Another contributor to the digital divide is that there are still teachers and students (especially those over 30) who lack the expertise on how to use the technology present in e-textbooks.
I would love to see giant publishers like Oxford University Press, Macmillan, Pearson and others to start introducing e-textbooks at a fair price and high quality which would undoubtedly be great incentives for teachers and students to adopt them.
Don’t hold your breath.
Earlier this month, my 14-year old niece, Duda, showed me her English textbook – given for free to all students at her state public school.
The textbook is beautifully designed with lots of reading and listening activities plus speaking activities. I would say it is on a par with any coursebook available on the international market (including the fact that there is no e-book available – but that’s a theme for another post).
One thing that intrigued me is that Duda told me her English teacher does not use the book. The teacher gives some extra book activities.
Could students use the books for self-study? Yes, but the fact that the books are 100% in English it can be discouraging especially when they have to resort to the dictionary just to understand the instructions.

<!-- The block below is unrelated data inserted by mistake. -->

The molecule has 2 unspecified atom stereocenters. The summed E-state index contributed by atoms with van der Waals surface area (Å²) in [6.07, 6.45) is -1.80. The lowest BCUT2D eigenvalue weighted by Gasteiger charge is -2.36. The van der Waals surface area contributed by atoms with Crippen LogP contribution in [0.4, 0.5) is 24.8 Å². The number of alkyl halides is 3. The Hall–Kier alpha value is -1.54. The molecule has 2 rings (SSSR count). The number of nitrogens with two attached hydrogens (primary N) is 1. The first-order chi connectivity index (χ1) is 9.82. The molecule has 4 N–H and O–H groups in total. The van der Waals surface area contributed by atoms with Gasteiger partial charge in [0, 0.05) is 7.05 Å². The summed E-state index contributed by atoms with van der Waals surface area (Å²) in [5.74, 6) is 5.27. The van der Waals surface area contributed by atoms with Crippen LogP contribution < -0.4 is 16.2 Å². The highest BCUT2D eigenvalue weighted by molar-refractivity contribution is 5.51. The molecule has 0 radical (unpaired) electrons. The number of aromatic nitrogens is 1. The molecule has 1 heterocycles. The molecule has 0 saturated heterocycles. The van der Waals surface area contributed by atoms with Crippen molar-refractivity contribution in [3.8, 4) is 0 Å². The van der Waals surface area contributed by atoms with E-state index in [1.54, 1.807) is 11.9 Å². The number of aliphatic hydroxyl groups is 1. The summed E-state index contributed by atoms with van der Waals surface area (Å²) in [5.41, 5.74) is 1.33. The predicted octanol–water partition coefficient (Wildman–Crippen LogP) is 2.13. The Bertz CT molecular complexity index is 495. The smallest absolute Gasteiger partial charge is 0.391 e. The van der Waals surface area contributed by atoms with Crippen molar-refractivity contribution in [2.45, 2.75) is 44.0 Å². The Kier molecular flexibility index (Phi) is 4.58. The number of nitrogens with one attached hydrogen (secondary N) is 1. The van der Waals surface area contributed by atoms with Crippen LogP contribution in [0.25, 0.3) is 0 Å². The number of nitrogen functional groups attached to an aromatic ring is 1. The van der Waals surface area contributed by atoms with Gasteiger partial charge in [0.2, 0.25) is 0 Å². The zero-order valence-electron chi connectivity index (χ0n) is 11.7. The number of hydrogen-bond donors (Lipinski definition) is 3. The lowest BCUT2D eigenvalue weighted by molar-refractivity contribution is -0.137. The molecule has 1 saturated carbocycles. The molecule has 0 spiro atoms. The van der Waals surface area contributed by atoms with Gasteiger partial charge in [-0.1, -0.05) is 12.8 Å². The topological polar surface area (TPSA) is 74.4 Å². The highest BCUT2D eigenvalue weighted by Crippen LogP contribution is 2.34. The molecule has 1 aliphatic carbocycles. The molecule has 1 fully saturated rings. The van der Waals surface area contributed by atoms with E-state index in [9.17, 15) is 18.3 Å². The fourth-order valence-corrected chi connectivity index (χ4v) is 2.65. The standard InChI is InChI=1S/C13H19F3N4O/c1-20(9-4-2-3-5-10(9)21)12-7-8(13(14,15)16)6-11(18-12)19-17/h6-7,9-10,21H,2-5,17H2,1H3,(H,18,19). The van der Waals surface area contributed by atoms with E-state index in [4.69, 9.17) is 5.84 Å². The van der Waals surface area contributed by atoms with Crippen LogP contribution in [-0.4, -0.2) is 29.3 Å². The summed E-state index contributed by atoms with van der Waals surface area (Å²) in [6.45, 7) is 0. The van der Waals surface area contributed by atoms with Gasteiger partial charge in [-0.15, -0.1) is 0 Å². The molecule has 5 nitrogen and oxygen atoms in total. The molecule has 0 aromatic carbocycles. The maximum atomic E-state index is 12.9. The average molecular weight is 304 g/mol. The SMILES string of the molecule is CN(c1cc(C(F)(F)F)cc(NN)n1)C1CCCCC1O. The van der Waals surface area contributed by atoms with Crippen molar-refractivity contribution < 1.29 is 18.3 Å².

A good thing (contrary to the previous edition) is that the book includes the transcript of the audio CD.
Why does the teacher avoid using the textbook? Many reasons can arise:
- She doesn’t like the way the book presents the themes.
- She lacks the necessary training to use the book in large classrooms
- The book brings irrelevant material for the students.
- The book brings way too difficult material for the students.
In an ideal world and school the English teacher could perfectly coordinate with the other teachers to define points to be incorporated in her lesson.
For example – history – students are learning about the independence of nations in Latin America
Or geography or science and biology…
English would then stop being one more subject they have to study and would become a tool for the students to learn the other subjects.
But in any different way or situation, the students could have a notebook where they would create their own textbook along the year.
Drawing pictures, pasting photos, taking dictation, reading short articles, grammar drills and exercises that they had been given by the teacher or copied from the board.
- The words and expressions will be tailored to suit YOUR own needs.
- Reduce clutter. You don’t waste time on useless topics.
- You can keep track of your progress.
- Your textbook serves as a reference of everything you’ve learned so far. Whenever you forget something, you can look it up easily.
- You are learning as you’re writing the textbook.